Guess so, the full name is there. Image enlarged. Chiswick Chap (talk) 08:48, 27 October 2015 (UTC)
Mathematical tools for art[edit]
  • "artists who choose a strict representation": unclear what this means.
Removed. Chiswick Chap (talk) 17:22, 27 October 2015 (UTC)
  • Re the camera obscura: is this really a mathematical tool? Is a modern camera a mathematical tool? Does this belong here or in the perspective section, as one of the possible forces driving Renaissance artists to mathematical perspective?
Moved. Chiswick Chap (talk) 17:22, 27 October 2015 (UTC)
From mathematics to art[edit]
  • Was Sugimoto really a follower of Ernst? I thought he was more directly inspired by Man Ray. The link given as source only mentions Man Ray but doesn't state it clearly. I happen to have a copy of the Sigimoto exhibit catalog which on page 5 includes a quote from Sugimoto: "In the spring of 2002, I paid a call to Professor Toshitake Kohno at the University of Tokyo's Graduate School of Mathematical Sciences to see the university's collection of plaster mathematical models, all made in Germany at the end of the nineteenth century and imported to Japan as teaching aids. The beauty of these pure mathematical forms was a wonder to behold, far outshining abstract sculpture. I experrienced a déjà vu. Where had I seen them before? Then I remembered: Man Ray's nineteen-thirties series of photographs of mathematical models cast in plaster from similar molds, which I had come across in a vintage photo gallery in Paris. Whereupon I realized the mathematical forms as I perceived them differed from how Man Ray had pictured them. It was a dare – and I accepted the challenge."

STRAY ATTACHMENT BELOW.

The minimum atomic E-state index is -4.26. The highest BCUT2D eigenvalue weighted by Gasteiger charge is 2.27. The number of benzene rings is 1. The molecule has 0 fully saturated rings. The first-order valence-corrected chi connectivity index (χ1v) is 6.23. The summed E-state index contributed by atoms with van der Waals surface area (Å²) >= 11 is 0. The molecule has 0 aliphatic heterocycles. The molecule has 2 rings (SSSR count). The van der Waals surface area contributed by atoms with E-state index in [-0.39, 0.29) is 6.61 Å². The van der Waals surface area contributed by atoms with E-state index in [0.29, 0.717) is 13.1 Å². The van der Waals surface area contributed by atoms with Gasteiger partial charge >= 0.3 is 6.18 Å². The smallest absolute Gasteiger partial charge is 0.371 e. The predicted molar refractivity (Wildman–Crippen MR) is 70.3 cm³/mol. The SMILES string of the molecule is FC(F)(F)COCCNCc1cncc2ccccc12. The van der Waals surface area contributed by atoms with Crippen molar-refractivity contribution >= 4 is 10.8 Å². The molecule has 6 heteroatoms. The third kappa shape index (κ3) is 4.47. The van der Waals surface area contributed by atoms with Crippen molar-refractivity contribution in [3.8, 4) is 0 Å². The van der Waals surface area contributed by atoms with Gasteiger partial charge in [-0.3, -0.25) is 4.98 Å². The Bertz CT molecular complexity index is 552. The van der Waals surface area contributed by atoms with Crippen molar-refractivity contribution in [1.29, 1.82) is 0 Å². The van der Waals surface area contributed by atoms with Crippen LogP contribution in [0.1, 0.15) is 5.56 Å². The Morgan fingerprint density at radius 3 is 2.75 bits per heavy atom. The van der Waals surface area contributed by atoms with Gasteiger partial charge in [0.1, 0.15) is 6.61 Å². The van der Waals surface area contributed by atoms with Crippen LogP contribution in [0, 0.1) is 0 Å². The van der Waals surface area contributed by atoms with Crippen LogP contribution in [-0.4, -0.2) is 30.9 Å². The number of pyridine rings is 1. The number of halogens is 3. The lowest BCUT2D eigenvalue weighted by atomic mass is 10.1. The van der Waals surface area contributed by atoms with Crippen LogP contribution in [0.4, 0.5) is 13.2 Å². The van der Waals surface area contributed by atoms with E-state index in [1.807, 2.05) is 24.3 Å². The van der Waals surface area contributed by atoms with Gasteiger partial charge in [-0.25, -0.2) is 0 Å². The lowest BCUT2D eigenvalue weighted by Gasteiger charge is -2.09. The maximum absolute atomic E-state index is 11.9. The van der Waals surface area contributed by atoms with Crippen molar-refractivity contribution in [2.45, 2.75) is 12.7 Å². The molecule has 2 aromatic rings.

Said Man Ray. Chiswick Chap (talk) 17:33, 27 October 2015 (UTC)
  • "He used his photograph of the artwork as one of the figures in his 1934 painting Antony and Cleopatra, one of a series he did on Shakespeare's plays.": In fact all of this series of paintings are based on these earlier photographs of mathematical models.
Thanks, reworded. Chiswick Chap (talk) 17:33, 27 October 2015 (UTC)
  • What is a "geometrical objects that cannot exist"? What Escher's impossible objects actually depict is not "an object that cannot exist", whatever that might be, but a contradiction between perspective projection and three dimensions: they show things that look like they should be projective drawings, but for which there is no three-dimensional geometry that produces that perspective. As an aside, it is actually computationally infeasible (NP-hard) to tell whether a line drawing is possible or impossible in this sense; if you're interested I can dig up references.
Reworded; and yes please on the ref(s). Chiswick Chap (talk) 08:51, 27 October 2015 (UTC)
  • In what sense is Stewart Coffin a mathematician? And I think (but am not sure) that George Hart was an artist before he became an academic. I'd also mention Carlo H. Séquin but he's more a computer scientist than a mathematician...
Said "inspired a variety of mathematical artworks", rather than insisting they were all by mathematicians. Chiswick Chap (talk) 17:33, 27 October 2015 (UTC)
Thanks, wikilinked and reffed. Chiswick Chap (talk) 17:43, 27 October 2015 (UTC)
  • Much of the last paragraph of this section seems borrowed from or duplicative of Mathematics and fiber arts. Shouldn't there at least be a link to that article in the paragraph?
Done. Chiswick Chap (talk) 08:53, 27 October 2015 (UTC)
  • The reference at the start of note [e] (in the caption of the Jouffret image) is a little awkward. Why not put the reference before the note, in the caption?
Done. Chiswick Chap (talk) 17:43, 27 October 2015 (UTC)
Stimuli to mathematical research[edit]
  • Do you have more than one example to include here? Otherwise it hardly seems worth a whole section.
I hear this, but the theory of perspective was such a massive contribution, and so interesting an exception to the general flow of ideas from math to art, that a section seems well-deserved. But there is another example: origami. I've moved it into this section. Chiswick Chap (talk) 09:15, 28 October 2015 (UTC)